Less-known parties with national ambitions gain a toehold in Nagaland polls

With the Congress self-destructing, Nagaland polls present a win-win situation for lesser-known political parties trying to expand their base and candidates seeking a platform to realise their ambitions 

Updated - March 14, 2023 12:49 pm IST

Published - March 12, 2023 05:51 pm IST - GUWAHATI

Republican Party of India (Athawale) president Ramdas Athawale tries his hands at playing the drums during the celebrations of winning two seats in the Nagaland Assembly elections. File

Republican Party of India (Athawale) president Ramdas Athawale tries his hands at playing the drums during the celebrations of winning two seats in the Nagaland Assembly elections. File | Photo Credit: ANI

GUWAHATI

Lesser-known parties with ‘national’ ambitions have succeeded where Congress has failed in the last decade – winning Assembly election seats in Nagaland.

This is a result of a win-win situation for parties who may be unknown in Nagaland, but are seeking to expand beyond their States of origin, as well as for candidates seeking a platform to gain a berth in the 60-member Nagaland Assembly after failing to get tickets from the State’s major political players. 

Take the cases of the Bihar-origin Lok Janshakti Party (Ram Vilas) and the Maharashtra-based Republican Party of India (Athawale). These pro-BJP parties had no presence in Nagaland before the February 27 elections were announced, but still managed to win two seats each. 

The RPI (Athawale) had a better strike rate as it contested nine seats compared to the 16 by the LJP (Ram Vilas). 

Unlikely success

Other parties with a similar status, but who are slightly more experienced in contesting elections in Nagaland also fared better than expected. The Meghalaya-oriented National People’s Party and the Sharad Pawar-led Nationalist Congress Party (NCP) won five of the 12 seats that each contested, while the Janata Dal (United) bagged one out of the seven seats it contested. 

The Rashtriya Janata Dal failed to win any of the three seats it fought. The party founded by Lalu Prasad Yadav has been contesting elections in Nagaland since 2008 without any success. 

The Congress factor

According to Jeffrey Yaden, editor of the Dimapur-based Nagaland Post, the entry of such “unknown” and “strange” political parties is linked with the beginning of the disintegration of Congress in the State ahead of the 2003 Assembly polls.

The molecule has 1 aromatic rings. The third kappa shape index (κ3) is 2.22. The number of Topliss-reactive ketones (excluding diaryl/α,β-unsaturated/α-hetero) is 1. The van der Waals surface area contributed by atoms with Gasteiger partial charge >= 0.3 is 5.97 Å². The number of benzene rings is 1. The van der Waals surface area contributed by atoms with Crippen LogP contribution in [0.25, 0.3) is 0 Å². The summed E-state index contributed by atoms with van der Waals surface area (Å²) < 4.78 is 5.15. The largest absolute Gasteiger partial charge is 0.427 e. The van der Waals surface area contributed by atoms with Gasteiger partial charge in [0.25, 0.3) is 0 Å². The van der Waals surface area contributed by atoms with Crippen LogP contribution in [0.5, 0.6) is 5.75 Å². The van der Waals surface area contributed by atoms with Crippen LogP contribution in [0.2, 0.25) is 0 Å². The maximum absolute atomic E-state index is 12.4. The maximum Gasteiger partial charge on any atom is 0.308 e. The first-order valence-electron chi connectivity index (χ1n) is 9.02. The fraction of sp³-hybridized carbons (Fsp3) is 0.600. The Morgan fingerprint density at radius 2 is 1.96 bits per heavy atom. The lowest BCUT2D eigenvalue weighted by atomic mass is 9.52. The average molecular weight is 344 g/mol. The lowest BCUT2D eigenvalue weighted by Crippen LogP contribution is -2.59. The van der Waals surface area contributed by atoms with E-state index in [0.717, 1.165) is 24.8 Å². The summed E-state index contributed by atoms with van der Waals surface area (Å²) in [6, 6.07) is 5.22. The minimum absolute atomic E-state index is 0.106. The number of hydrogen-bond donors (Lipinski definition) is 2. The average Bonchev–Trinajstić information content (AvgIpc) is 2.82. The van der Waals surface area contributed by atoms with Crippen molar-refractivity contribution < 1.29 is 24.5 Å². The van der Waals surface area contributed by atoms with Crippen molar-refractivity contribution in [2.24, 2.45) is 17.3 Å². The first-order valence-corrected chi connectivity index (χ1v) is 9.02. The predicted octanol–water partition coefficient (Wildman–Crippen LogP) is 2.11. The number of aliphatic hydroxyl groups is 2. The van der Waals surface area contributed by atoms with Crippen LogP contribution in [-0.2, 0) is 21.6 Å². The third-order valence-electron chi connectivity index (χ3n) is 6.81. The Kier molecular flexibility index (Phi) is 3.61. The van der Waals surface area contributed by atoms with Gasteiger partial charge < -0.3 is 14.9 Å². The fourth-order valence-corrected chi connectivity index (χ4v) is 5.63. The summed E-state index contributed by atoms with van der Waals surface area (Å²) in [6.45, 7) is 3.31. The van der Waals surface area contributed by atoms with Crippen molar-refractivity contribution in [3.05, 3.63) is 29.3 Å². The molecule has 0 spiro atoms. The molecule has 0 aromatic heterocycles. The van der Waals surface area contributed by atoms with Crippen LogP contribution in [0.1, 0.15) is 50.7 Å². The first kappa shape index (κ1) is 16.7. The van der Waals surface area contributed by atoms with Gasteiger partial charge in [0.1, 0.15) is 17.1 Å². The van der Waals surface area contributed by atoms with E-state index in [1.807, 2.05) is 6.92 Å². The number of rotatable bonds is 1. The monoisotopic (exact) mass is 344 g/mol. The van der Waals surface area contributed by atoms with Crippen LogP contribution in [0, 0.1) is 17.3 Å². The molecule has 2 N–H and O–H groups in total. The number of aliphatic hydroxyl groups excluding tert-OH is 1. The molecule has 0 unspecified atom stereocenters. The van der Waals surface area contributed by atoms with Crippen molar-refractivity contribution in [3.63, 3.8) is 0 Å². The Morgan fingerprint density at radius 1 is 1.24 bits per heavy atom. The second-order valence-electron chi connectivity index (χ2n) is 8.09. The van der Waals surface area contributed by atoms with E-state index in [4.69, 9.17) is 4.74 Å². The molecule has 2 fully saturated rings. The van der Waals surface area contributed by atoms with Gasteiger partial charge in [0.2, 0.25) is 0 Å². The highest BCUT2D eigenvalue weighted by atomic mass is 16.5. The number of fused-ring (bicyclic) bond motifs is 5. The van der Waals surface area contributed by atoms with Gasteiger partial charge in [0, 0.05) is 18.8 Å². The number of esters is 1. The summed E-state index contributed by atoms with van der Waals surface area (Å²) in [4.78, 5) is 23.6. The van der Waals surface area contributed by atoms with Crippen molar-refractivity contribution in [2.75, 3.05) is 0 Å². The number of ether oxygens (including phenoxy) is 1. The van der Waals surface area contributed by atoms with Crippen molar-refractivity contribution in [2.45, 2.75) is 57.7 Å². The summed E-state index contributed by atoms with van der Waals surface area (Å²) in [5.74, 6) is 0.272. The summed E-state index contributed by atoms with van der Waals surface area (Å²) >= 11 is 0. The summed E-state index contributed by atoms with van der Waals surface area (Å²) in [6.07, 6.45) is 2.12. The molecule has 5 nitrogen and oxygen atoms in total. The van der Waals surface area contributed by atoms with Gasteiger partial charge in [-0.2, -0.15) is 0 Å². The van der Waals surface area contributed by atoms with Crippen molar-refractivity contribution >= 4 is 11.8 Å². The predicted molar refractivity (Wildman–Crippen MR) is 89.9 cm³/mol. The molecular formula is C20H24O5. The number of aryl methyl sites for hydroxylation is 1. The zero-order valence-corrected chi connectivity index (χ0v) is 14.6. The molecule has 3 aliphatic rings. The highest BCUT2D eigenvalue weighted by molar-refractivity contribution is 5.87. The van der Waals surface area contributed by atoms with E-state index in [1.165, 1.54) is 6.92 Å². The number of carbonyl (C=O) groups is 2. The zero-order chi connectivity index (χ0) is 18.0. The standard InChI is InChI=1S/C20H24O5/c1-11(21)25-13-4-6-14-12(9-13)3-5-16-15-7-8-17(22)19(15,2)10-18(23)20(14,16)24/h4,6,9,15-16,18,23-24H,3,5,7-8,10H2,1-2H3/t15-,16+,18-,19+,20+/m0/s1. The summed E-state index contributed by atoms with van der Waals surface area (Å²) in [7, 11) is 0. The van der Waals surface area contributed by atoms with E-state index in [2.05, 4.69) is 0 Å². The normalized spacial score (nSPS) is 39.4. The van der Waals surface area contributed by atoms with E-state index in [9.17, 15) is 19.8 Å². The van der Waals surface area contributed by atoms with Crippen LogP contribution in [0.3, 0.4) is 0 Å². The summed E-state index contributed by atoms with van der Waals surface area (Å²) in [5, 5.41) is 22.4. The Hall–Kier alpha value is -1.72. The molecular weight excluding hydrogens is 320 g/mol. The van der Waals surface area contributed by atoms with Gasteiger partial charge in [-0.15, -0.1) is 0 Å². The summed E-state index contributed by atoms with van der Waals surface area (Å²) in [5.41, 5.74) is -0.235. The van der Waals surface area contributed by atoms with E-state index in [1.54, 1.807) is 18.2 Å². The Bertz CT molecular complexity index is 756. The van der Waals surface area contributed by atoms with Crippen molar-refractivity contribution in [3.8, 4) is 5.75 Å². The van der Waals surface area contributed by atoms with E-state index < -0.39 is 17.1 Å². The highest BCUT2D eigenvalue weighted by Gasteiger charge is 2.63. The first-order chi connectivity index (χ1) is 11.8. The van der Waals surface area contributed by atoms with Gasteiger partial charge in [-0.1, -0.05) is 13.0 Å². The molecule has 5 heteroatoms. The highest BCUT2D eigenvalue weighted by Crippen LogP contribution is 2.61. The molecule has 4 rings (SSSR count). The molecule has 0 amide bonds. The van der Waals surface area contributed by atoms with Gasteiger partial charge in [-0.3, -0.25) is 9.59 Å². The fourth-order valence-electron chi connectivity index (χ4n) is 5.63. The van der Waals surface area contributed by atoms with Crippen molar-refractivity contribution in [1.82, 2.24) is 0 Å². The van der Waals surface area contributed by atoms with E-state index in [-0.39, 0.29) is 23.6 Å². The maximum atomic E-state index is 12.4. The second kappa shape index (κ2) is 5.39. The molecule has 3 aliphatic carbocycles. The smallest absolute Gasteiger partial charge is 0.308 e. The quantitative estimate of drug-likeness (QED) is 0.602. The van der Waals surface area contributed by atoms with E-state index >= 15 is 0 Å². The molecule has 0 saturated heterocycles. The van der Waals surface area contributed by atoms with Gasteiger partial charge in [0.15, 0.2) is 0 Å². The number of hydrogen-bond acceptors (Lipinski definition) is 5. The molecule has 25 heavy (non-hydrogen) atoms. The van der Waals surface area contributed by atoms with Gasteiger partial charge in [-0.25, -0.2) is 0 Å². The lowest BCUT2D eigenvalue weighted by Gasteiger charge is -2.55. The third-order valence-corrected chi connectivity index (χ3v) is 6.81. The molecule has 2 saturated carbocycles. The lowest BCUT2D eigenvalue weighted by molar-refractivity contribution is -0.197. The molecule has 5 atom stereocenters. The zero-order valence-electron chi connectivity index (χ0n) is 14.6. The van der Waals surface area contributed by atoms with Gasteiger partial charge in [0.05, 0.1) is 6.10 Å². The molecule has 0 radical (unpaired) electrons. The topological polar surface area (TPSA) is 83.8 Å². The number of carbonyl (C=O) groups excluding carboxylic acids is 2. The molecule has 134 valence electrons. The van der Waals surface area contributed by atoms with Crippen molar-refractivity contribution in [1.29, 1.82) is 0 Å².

The S.C. Jamir-led Congress had won most of its 53 seats in 1998 unopposed after the National Socialist Council of Nagaland (Isak-Muivah), less than a year after declaring a ceasefire, ‘ordered’ all political parties to not field candidates because of the ongoing peace process. 

Mr Jamir soon fell out with his protégé Neiphiu Rio and other senior Congress leaders, who quit the party and joined the Naga People’s Front (NPF), which formed the alliance government in 2003 despite bagging two seats fewer than the 21 of the Congress. 

Seizing opportunities

That 2003 election was the beginning of the friendship between the BJP and Mr. Rio, which carried on even after he switched his party affiliation yet again to the Nationalist Democratic Progressive Party (NDPP). The 2003 election also saw smaller parties such as the NCP, Trinamool Congress, Rashtriya Lok Dal, Samata Party, and the JD(U) try to seize an opportunity, though only the JD(U) and Samata Party managed to win four seats between them. 

In 2008, only the NCP won seats (two) among the smaller parties. The others that tried their luck were the JD(U), LJP, RJD, Janata Dal (Secular), and Adarsh Political Party. 

The NCP continued its winning streak by bagging four seats in 2013 while the JD(U) won one and the RJD none. In 2018, the NPP and JD(U) won a total of three seats but the NCP, LJP and the Aam Aadmi Party drew a blank. 

Win-win scenario

“Every leader seeks tickets from parties that are in demand [now, the BJP and NDPP]. Those who miss out seek parties that many in Nagaland are not acquainted with, since the Congress no longer seems to be an option,” Mr. Yaden said. The Congress has not won any seat in Nagaland in the last two Assembly polls.

“This is opportunism that works both ways – for political parties from faraway lands seeking the national tag and for resourceful people who want the MLA label. Each uses the other and there is the possibility of such MLAs joining the parties in power,” he said. 

The two MLAs of the NPP and one of JD(U) joined the NDPP months after winning the 2018 elections.

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